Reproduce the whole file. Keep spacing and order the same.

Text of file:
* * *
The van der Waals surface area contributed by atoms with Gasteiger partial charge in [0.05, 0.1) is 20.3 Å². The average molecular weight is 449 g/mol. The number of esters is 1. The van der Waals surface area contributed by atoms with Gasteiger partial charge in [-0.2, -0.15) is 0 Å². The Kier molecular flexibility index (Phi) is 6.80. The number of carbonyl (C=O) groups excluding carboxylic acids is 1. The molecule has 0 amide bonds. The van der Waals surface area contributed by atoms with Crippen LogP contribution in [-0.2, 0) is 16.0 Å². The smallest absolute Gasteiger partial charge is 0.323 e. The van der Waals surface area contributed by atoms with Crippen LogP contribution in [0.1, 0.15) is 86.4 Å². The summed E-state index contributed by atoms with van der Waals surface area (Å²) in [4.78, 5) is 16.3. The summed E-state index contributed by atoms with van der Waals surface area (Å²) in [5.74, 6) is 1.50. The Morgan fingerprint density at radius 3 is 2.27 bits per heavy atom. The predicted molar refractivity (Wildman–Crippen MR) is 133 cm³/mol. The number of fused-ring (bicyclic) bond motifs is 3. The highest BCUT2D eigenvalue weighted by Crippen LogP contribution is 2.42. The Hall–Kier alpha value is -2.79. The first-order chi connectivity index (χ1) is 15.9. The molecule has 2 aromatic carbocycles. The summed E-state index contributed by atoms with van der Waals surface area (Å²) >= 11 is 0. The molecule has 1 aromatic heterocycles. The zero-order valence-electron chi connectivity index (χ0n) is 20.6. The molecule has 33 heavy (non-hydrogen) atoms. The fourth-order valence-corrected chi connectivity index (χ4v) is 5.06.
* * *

The van der Waals surface area contributed by atoms with Gasteiger partial charge in [0.05, 0.1) is 20.3 Å². The average molecular weight is 449 g/mol. The number of esters is 1. The van der Waals surface area contributed by atoms with Gasteiger partial charge in [-0.2, -0.15) is 0 Å². The Kier molecular flexibility index (Phi) is 6.80. The number of carbonyl (C=O) groups excluding carboxylic acids is 1. The molecule has 0 amide bonds. The van der Waals surface area contributed by atoms with Crippen LogP contribution in [-0.2, 0) is 16.0 Å². The smallest absolute Gasteiger partial charge is 0.323 e. The van der Waals surface area contributed by atoms with Crippen LogP contribution in [0.1, 0.15) is 86.4 Å². The summed E-state index contributed by atoms with van der Waals surface area (Å²) in [4.78, 5) is 16.3. The summed E-state index contributed by atoms with van der Waals surface area (Å²) in [5.74, 6) is 1.50. The Morgan fingerprint density at radius 3 is 2.27 bits per heavy atom. The predicted molar refractivity (Wildman–Crippen MR) is 133 cm³/mol. The number of fused-ring (bicyclic) bond motifs is 3. The highest BCUT2D eigenvalue weighted by Crippen LogP contribution is 2.42. The Hall–Kier alpha value is -2.79. The first-order chi connectivity index (χ1) is 15.9. The molecule has 2 aromatic carbocycles. The summed E-state index contributed by atoms with van der Waals surface area (Å²) >= 11 is 0. The molecule has 1 aromatic heterocycles. The zero-order valence-electron chi connectivity index (χ0n) is 20.6. The molecule has 33 heavy (non-hydrogen) atoms. The fourth-order valence-corrected chi connectivity index (χ4v) is 5.06.